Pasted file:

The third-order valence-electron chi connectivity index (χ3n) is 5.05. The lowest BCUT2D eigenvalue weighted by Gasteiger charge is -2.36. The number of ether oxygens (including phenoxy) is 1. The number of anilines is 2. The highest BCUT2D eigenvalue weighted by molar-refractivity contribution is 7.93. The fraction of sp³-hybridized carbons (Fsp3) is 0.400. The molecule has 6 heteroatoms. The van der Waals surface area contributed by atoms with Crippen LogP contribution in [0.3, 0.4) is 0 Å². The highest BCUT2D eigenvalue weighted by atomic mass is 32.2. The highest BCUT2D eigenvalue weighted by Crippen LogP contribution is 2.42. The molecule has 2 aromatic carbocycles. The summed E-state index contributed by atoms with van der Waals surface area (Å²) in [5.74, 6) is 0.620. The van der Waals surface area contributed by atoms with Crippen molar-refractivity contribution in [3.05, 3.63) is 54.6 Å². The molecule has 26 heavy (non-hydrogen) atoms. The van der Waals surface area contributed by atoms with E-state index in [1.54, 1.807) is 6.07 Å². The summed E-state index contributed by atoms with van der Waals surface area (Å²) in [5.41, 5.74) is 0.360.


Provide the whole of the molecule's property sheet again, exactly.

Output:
The third-order valence-electron chi connectivity index (χ3n) is 5.05. The lowest BCUT2D eigenvalue weighted by Gasteiger charge is -2.36. The number of ether oxygens (including phenoxy) is 1. The number of anilines is 2. The highest BCUT2D eigenvalue weighted by molar-refractivity contribution is 7.93. The fraction of sp³-hybridized carbons (Fsp3) is 0.400. The molecule has 6 heteroatoms. The van der Waals surface area contributed by atoms with Crippen LogP contribution in [0.3, 0.4) is 0 Å². The highest BCUT2D eigenvalue weighted by atomic mass is 32.2. The highest BCUT2D eigenvalue weighted by Crippen LogP contribution is 2.42. The molecule has 2 aromatic carbocycles. The summed E-state index contributed by atoms with van der Waals surface area (Å²) in [5.74, 6) is 0.620. The van der Waals surface area contributed by atoms with Crippen molar-refractivity contribution in [3.05, 3.63) is 54.6 Å². The molecule has 26 heavy (non-hydrogen) atoms. The van der Waals surface area contributed by atoms with E-state index in [1.54, 1.807) is 6.07 Å². The summed E-state index contributed by atoms with van der Waals surface area (Å²) in [5.41, 5.74) is 0.360.